Economic History Seems To Lac Staying Power, For Some Reason …

Adam SmithThe year 1776 still resonates with many Americans: The year of the Declaration of Independence. Fewer can recall the contents of the Declaration — a lot fewer these days –and very few can identify the publication of Adam Smith’s “The Wealth of Nations” in that year. We might be living in a very different economy if more could remember that book.

Smith wrote in a heyday of mercantilism, the doctrine that exports were good and imports, bad for a notion. A heyday then, of protectionism. And therefore, of government intervention into the economy. Smith’s book expelled the government from what needed to be a free market. Well, noticeably at least. Smith since is accounted the “Father of economics” since his was the first major best seller on the subject. So effective were his arguments that governments were stuck with the desirability of free trade for a century and a quarter after he wrote. More or less, anyway.

Around 1926, J.M. Keynes saw opportunity; he wrote government intervention back into economics with his “General Theory of Employment, Interest and Money.” The grateful politicians made him a Lord, far more reward than Smith ever attained. Since then, western governments have used him for cover in their ever more detailed  takeovers of their economies.

Today, Keynes plus subsequent politicians have equated to: Government needs to take your money and spend it for you to make us all rich and eliminate poverty. Naturally, politicians don’t put it quite that way, but that’s what it all adds up to. The predictable final result is nearly all western governments are broke, papering over that inconvenience with debt that will not be repaid, thus crashing the currencies and economies involved.

Ok, don’t believe us. But explain for us how the present U.S. national, states, counties and cities (and their pension plans) debts will be repaid as retirees expand and workers shrink in a diminishing U.S. economy. We will be most interested in your explanation …

Of course, Europe is no different; neither are China, India, Argentina, Brazil and others.  And we suspect, neither are a lot of Americans, what with student debt, low quality mortgages and Obamcare to pa. Oh, and credit cards. And all the banks capitalized with those sorts of illusions.

Our leading economists are largely paid by government, directly and indirectly and somehow, cannot predict anything useful. A very few who are usually not dependent upon government are capable of such prediction and considerable effort is needed to keep their predictions out of general sight. On outstanding example, Paul Craig Roberts, was handed a Nobel prize before his attachment to reality was fully realized; an award much more regretted we suppose, than the awards of Peace Prizes to Yasser Arafat and Barack Obama. He has warned of what we are bring down on ourselves. So too have various Austrian school economists at mises.com. Never mind, we are in a recovery!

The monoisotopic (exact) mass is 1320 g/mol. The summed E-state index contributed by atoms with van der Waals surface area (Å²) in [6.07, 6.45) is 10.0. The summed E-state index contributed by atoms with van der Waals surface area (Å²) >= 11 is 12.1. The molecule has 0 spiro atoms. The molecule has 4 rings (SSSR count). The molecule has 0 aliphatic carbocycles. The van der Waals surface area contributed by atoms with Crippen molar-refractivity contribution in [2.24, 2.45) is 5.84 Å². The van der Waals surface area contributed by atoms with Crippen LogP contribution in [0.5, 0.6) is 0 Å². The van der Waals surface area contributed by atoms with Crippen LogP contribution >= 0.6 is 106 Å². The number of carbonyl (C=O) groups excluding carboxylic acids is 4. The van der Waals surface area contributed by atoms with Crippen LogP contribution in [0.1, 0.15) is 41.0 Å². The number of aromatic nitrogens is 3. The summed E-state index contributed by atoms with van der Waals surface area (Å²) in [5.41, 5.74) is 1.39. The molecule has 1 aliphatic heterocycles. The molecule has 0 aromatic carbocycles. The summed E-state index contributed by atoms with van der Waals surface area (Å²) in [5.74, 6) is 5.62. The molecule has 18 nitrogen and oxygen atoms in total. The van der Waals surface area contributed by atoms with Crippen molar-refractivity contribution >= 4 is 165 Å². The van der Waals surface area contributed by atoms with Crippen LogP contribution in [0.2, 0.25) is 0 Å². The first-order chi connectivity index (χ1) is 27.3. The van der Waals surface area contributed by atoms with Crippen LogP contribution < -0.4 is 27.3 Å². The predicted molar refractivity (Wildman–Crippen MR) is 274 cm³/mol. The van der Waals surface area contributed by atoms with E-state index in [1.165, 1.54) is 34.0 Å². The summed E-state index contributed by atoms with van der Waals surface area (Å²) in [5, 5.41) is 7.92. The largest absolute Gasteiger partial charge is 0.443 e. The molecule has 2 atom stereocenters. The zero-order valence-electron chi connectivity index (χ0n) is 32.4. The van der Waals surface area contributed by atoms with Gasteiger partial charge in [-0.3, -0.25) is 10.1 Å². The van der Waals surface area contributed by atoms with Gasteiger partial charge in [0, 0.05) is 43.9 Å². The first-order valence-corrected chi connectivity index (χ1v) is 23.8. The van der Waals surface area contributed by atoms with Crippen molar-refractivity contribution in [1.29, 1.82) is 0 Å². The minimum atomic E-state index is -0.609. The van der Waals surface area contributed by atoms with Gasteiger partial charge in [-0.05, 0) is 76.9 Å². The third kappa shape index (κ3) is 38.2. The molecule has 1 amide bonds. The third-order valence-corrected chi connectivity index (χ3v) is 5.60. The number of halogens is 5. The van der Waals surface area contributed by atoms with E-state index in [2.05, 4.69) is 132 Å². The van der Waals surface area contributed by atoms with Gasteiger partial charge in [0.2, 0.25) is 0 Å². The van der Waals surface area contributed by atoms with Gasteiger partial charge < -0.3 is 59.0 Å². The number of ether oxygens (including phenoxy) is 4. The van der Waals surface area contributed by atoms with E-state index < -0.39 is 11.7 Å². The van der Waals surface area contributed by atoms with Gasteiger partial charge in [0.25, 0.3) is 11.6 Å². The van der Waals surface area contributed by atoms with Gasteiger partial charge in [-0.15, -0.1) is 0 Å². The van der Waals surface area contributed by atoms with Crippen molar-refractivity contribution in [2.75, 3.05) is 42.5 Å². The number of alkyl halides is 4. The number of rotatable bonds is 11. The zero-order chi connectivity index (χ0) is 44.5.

Keynes is in full cry still in government even as his nostrums fail; Smith remains buried under dismissive praise. Yes, he wrote the book, but he didn’t know much; read Keynes! Yeah … As the entire world trade system enters recession in a welter of ersatz, fiat money from desperate central banks nearly everywhere.

If a dozen bananas represent all the wealth and twelve paper dollars represent all the money, then each banana is worth $1, right? And if the central bank then issues $12 more dollars, the bananas will be worth $2, right? And those holding a banana will remain exactly as well off as before while those holding dollars will be only half as well off as before, also right, no? Think about it. It’s why you could have bought a new Chevrolet in 1937 for $750 while it costs rather more today. Thank your favorite politician in general and the Federal Reserve in particular, for making it all possible.

And rather than bananas, keep a few silver dollars under the bed. Even some paper ones for while they last; a lot of banks aren’t looking so healthy these days. While you are doing that, we will iron the tinfoil lining for our hat …

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About Jack Curtis

Suspicious of government, doubtful of economics, fond of figure skating (but the off-ice part, not so much)
This entry was posted in Economics, Government, Politics and tagged , , . Bookmark the permalink.

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